Back in March, a Lithuanian man was arrested for duping two unnamed multinational internet companies via an email phishing attack.
Google and Facebook have confirmed that they were the two companies that fell victim to the scam costing them $100 million (£77m).
The man accused of being the scammer, Evaldas Rimasauskas, 48, allegedly posed as a manufacturer in Asia and defrauded the companies from 2013 until 2015, stashing the money in bank accounts across Eastern Europe.
The emails were sent from accounts designed to look like they had come from an Asia-based manufacturer, but they did not.
The US Department of Justice accused Rimasauskas of forging invoices, corporate stamps and email addresses to impersonate Quanta Computer, an Asian-based manufacturer with whom the tech firms regularly did business.
Rimasauskas currently faces extradition proceedings in Lithuania. He and his lawyer, Linas Kuprusevicius denounced the charges and the investigation led in the US.
“Mr Rimasauskas cannot expect a fair and impartial trial in the USA. The uncertainty is further increased taking into account the behaviour of FBI agents during the interrogations of Mr Rimasauskas, frightening him with long years in US prisons, and the transfer of computers to US law enforcement officials, which was made without the presence of the owner,” Kuprusevicius said in an email to Fortune.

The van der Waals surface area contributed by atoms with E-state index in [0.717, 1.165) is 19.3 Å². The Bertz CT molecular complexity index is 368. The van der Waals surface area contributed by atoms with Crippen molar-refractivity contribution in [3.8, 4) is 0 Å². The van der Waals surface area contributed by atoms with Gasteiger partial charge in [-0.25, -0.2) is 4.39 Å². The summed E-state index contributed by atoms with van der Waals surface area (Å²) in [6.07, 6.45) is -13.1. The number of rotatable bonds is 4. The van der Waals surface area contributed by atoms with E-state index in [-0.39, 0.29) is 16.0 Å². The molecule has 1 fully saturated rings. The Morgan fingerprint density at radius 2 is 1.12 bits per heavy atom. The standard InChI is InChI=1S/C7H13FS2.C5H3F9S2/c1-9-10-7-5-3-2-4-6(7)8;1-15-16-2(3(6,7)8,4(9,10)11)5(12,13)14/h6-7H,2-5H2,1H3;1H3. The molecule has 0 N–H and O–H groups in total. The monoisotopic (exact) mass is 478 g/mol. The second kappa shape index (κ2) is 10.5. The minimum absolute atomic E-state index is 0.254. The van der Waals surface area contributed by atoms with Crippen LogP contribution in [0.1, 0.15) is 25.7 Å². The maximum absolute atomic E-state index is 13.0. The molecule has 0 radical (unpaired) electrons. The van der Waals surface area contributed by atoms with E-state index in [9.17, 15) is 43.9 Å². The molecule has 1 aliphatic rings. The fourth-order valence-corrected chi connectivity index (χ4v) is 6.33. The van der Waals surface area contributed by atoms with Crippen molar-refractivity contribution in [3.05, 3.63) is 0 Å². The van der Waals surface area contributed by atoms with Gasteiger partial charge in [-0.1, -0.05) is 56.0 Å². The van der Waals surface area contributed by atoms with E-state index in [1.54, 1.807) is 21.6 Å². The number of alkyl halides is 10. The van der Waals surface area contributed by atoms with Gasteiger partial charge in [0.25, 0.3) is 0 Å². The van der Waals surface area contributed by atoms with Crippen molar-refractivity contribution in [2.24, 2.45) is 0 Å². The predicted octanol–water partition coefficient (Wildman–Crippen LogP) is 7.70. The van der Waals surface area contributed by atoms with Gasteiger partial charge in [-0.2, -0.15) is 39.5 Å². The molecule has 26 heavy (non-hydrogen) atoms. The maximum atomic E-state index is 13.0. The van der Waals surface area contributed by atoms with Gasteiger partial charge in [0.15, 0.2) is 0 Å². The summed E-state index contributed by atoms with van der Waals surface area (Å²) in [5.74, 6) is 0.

Facebook and Google did not confirm how much money was transferred and recouped, but most of the funds have been recovered from both companies.
Security experts said the attack highlights how sophisticated phishing scams can fool even the biggest tech companies. Lee Munson, security researcher at Comparitech commented on the scam: “Phishing or, more appropriately in this case ‘CEO Fraud', poses a huge problem to organisations of all sizes. While technical controls have a small part to play in reducing the likelihood of such an attack being successful, it is staff awareness training that is key here. That a non-technical business could be attacked in this way is, perhaps, forgivable but the same cannot be said for firms operating in the tech sector.”
Paul Calatayud, chief technology officer at FireMon said, “The type of attack both these companies fell pray to did not impact customer data or cooperate intellectual property. Also this scam prays on finance departments rather than the cyber or engineering ‘talent', so any company – no matter how innovative – can become a victim.
“The issue at hand is whether or not these types of events warrant disclosure. Given that both these companies have significant amounts of money in the bank and some was recovered, as the law stands, I don't feel reporting it was necessary. I do feel that we are lacking federal level breach disclosure laws that centre around eliminating public vs. private or material vs. immaterial conditions. We need to drive awareness; and these notifications can serve to benefit other companies. Until we do that, we will remain debating in board rooms whether or not cyber investments are necessary or how likely attacks may be. Like other debates on social forums, many crimes go unreported and this only benefits the criminals by being able to operate in the shadows.”